Monday, March 24, 2014

Book Review: Me and Earl and the Dying Girl by Jesse Andrews

Me and Earl and the Dying Girl
By Jesse Andrews
Release Date: March 1, 2012
Source: Library
Summary: Greg Gaines is the last master of high school espionage, able to disappear at will into any social environment. He has only one friend, Earl, and together they spend their time making movies, their own incomprehensible versions of Coppola and Herzog cult classics.

Until Greg’s mother forces him to rekindle his childhood friendship with Rachel.

Rachel has been diagnosed with leukemia—-cue extreme adolescent awkwardness—-but a parental mandate has been issued and must be obeyed. When Rachel stops treatment, Greg and Earl decide the thing to do is to make a film for her, which turns into the Worst Film Ever Made and becomes a turning point in each of their lives.

And all at once Greg must abandon invisibility and stand in the spotlight.

Review: I was so excited to read this book. The cover is so cool and I have read some reviews that gush to no end about how amazing it is. Yeah, it's about a girl who gets cancer, but apparently it was super funny and impossible to put down. I've got to say, though, after reading this book I failed to find anything funny or charming about this book. At all. 

Earl is a pretty weird guy. He's got high school down where he's kind of friends with everyone, but doesn't have a core group to belong to. He hasn't had much luck with the ladies, and sort of just gets by in life. Earl is the only one he'd consider a good friend. They make films together, but never, ever let anyone see them. When Greg's mom tells him that Rachel, a girl he dated by accident in 6th grade, has Leukemia, she wants Greg to become friends with her again. Greg can't say no, so he and Earl start to hang out with Rachel and decide to make a film just for her. But making a movie for a dying girl is a lot harder than they could have imagined…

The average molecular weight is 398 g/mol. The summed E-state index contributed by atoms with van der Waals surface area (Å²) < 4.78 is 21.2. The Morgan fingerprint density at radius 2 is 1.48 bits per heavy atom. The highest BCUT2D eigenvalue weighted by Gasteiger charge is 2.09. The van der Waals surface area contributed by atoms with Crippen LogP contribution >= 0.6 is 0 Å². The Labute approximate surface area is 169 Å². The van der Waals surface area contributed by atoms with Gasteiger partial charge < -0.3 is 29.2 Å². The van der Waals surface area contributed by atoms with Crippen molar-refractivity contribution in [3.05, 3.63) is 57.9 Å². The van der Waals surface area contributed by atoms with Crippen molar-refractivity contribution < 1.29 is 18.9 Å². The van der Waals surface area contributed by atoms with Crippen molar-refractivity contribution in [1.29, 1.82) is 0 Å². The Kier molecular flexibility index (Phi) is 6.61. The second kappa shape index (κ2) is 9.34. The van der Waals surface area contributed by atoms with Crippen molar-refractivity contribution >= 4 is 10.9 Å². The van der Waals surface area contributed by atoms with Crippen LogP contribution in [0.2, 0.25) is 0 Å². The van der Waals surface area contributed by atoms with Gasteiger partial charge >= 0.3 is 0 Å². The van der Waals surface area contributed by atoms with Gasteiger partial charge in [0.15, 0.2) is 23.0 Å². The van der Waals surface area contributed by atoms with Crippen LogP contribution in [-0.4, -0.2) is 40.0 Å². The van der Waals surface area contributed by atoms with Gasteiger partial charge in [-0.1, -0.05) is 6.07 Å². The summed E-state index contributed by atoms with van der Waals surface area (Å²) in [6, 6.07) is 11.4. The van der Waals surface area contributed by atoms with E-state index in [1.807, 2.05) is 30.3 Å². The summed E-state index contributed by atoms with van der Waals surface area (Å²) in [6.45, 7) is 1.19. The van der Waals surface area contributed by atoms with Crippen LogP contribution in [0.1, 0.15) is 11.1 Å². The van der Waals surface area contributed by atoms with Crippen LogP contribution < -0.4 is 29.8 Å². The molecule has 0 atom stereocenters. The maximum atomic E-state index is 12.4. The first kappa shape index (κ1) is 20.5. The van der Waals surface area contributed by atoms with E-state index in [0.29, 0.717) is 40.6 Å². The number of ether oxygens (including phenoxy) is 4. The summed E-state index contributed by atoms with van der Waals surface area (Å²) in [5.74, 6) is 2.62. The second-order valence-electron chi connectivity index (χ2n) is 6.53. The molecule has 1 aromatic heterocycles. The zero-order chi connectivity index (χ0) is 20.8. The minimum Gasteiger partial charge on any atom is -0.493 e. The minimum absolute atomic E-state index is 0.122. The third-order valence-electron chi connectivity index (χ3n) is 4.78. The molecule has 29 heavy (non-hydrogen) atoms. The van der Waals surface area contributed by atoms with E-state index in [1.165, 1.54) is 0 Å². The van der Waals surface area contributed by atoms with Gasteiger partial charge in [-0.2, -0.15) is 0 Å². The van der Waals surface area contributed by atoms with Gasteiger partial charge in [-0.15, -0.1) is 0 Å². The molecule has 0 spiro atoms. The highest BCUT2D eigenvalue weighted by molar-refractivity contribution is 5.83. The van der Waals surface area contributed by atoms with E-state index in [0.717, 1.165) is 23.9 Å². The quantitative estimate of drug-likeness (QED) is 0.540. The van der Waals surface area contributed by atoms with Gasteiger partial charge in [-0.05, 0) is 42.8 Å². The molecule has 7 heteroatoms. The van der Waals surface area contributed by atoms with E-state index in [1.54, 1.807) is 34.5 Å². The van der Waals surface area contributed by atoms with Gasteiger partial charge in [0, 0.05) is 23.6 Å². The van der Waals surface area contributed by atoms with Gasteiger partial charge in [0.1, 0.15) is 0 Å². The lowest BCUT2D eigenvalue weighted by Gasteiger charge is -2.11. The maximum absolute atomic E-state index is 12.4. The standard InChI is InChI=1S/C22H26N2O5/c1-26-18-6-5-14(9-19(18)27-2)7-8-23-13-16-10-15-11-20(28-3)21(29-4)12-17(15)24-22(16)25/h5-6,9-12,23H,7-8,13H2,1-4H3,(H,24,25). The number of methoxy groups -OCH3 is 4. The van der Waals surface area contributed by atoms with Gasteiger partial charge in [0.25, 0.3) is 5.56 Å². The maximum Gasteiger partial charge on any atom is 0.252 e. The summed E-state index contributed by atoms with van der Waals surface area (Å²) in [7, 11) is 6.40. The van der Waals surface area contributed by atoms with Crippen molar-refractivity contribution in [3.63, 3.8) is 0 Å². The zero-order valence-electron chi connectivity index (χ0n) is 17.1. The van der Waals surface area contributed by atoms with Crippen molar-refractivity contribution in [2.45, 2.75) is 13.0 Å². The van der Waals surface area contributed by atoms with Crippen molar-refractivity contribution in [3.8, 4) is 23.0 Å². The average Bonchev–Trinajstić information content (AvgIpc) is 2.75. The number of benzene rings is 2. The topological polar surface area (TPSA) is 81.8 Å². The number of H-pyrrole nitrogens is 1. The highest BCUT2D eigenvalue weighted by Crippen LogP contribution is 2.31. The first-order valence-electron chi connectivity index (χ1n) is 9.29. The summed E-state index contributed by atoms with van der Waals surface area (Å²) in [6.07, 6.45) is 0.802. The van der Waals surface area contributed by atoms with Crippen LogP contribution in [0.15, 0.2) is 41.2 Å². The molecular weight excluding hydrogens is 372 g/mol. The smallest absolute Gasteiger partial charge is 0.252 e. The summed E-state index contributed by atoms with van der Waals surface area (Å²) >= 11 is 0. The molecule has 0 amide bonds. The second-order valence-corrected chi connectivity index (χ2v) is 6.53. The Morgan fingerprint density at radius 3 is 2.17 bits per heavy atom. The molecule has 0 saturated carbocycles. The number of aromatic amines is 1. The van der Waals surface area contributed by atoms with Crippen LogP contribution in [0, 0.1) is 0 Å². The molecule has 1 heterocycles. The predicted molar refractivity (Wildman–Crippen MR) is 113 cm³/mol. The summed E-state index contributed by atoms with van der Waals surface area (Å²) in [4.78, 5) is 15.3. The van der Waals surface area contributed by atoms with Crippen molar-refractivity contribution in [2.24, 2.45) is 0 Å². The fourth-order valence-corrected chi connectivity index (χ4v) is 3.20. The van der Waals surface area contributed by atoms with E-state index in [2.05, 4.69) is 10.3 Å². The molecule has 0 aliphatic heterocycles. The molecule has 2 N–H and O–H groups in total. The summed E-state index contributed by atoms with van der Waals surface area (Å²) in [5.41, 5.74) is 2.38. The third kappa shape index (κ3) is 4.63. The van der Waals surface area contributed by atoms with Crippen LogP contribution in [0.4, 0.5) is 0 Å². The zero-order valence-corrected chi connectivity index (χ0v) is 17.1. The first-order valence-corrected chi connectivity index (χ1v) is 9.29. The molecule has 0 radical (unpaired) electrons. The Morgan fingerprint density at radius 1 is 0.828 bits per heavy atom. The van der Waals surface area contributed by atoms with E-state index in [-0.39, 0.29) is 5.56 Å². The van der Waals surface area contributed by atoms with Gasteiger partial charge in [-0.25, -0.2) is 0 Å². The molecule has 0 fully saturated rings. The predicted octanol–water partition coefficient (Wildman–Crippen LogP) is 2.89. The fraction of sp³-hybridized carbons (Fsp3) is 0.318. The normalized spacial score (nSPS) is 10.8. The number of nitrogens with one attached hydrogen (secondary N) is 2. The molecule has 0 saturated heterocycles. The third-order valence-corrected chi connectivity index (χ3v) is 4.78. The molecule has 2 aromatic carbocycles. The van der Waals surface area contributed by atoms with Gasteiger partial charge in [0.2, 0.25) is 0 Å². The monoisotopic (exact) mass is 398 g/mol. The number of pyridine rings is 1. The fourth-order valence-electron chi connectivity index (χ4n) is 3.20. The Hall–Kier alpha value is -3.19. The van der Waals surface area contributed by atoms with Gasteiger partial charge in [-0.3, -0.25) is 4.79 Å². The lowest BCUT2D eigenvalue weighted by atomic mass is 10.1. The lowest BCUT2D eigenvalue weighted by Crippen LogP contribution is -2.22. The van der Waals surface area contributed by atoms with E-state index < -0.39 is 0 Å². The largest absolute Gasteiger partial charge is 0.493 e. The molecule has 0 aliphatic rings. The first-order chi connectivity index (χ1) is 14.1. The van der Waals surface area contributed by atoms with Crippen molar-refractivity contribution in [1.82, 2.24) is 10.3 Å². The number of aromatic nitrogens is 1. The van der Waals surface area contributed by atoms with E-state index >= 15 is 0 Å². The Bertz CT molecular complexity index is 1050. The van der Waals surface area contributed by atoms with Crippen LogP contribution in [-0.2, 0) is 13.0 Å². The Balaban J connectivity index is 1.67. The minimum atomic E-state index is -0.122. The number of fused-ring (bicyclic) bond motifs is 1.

I do not get how people thought this book was funny. Greg said the weirdest things that everyone was constantly laughing at, when to me it just sounded stupid. Alien barf? What the heck? I could not even imagine someone saying the things he says in real life, and people actually finding him hilarious. So for the entire book, I was annoyed with Greg and really didn't like his character. Kind of hard to enjoy a book when the main character bugs you so much. 

Going on to the part with "the dying girl," I had no emotion whatsoever when it came to Rachel. The way Greg describes their relationship, there's no real connection or emotion. Greg really doesn't enjoy being around her and is constantly saying how uncomfortable he is. How am I supposed to have any emotions for the girl when the main character is acting that way and doesn't even seem to care? Other reviews I've read have said how they cried and there was so much emotion, but the story gave me nothing. I just couldn't wait to finish the book so that I could find something better to read. 

I do think this book was written in a very unique way, narrated as if Greg were actually writing in, switching between a normal narrative, a film script, and different scenarios in his head. However, Greg was way too weird, annoying, and unbelievable. I felt no connection with the characters and I just didn't care for the story. Maybe I'm completely missing what the people who loved this book saw, but I would skip this book if I were you. 

1 comment:

  1. I'm with you. I wasn't a fan of the book either, for a high school senior, Greg just seemed... kind of... immature I guess. I know that high schoolers don't have the highest maturity level, but Greg would have fit in better with the 12 year olds.


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